While 53 percent of those surveyed say the GOP would (and should) lose the fiscal cliff blame game, just 27 percent say President Obama would be deserving of more of the blame. Roughly one in 10 (12 percent) volunteer that both sides would be equally to blame.
Those numbers are largely unchanged from a Post-Pew survey conducted three weeks ago and suggest that for all of the back and forth in Washington on the fiscal cliff, there has been little movement in public perception. The numbers also explain why Republicans privately fret about the political dangers of going over the cliff, while Democrats are more sanguine about such a prospect.
President Obama’s proposal to Republicans to avoid going over the so-called fiscal cliff — huge tax increases, huge spending increases, and no serious entitlement reform — is risible. What the president is offering up is essentially his last budget, which didn’t win a single vote of support from any member of Congress.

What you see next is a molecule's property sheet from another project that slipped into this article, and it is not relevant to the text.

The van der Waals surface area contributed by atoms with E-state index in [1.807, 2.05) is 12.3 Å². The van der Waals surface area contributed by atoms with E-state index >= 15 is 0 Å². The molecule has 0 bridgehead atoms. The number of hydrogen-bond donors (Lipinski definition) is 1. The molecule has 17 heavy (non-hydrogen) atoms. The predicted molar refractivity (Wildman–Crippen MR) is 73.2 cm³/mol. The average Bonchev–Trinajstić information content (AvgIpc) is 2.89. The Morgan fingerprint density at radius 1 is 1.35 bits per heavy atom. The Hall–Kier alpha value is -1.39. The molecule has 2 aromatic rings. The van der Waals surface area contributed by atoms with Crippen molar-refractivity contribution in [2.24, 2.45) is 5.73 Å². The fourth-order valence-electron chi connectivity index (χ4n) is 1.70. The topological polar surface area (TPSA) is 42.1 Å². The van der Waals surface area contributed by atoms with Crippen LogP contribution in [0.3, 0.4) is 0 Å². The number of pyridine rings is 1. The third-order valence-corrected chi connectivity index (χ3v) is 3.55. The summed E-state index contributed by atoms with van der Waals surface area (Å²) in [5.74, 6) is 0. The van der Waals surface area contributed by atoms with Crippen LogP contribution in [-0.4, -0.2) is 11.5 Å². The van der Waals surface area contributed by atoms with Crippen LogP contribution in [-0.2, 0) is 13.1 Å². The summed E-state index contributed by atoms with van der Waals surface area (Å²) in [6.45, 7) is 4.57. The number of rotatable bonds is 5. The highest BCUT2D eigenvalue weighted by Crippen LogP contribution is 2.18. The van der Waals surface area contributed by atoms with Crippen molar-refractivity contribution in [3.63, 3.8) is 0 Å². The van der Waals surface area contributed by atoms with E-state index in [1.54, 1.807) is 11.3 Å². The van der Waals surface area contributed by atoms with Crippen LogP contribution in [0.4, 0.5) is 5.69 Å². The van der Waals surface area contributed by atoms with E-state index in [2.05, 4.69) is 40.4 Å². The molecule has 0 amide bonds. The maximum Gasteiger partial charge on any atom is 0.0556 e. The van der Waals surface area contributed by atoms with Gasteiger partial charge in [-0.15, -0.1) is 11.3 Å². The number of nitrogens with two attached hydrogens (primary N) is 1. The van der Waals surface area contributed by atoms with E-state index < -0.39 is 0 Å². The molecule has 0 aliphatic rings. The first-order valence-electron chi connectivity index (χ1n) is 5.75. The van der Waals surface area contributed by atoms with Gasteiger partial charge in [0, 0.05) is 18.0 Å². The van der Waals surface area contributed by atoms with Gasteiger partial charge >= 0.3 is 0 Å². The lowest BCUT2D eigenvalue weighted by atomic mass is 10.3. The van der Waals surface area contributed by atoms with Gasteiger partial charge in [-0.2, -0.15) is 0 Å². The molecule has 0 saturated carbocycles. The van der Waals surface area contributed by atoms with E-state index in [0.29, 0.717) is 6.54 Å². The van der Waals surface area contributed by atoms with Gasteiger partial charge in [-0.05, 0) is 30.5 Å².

It may be that this proposal was simply an extreme negotiating position that will be dramatically reshaped over the next 27 days. Or it may be that the president is, for political reasons, happy to have us go over the cliff. The calculation would be that he’s confident he can pin blame on Republicans for this having happened, portraying them as willing to increase taxes on the middle class and wreck the economy in order to keep taxes on the richest 1 percent from going up to Clinton-era rates.
Although today’s Washington Post/ABC poll gives Mitt Romney no reason to panic–he’s down just one point among likely voters–it should at least raise a red flag: Romney does not seem to be pulling away on the economy, the centerpiece of his campaign. But even more frustrating for the campaign may be that Romney picked a fight he now seems to be losing: Medicare. According to the poll, he’s trailing the president on that question too.
Before Romney picked Paul Ryan as his running mate, Gallup’s polling showed that few were thinking about Medicare heading into the election. Think of it as the opportunity cost–which was raised at the time–of diverting the campaign messaging away from the economy. But you can divert attention from the economy if it’s to an issue voters care about, and if you can win the argument over it. Here’s Gallup’s mid-August chart of the “non-economic” issue voters thought presented the “most important problem” (most recent results from left):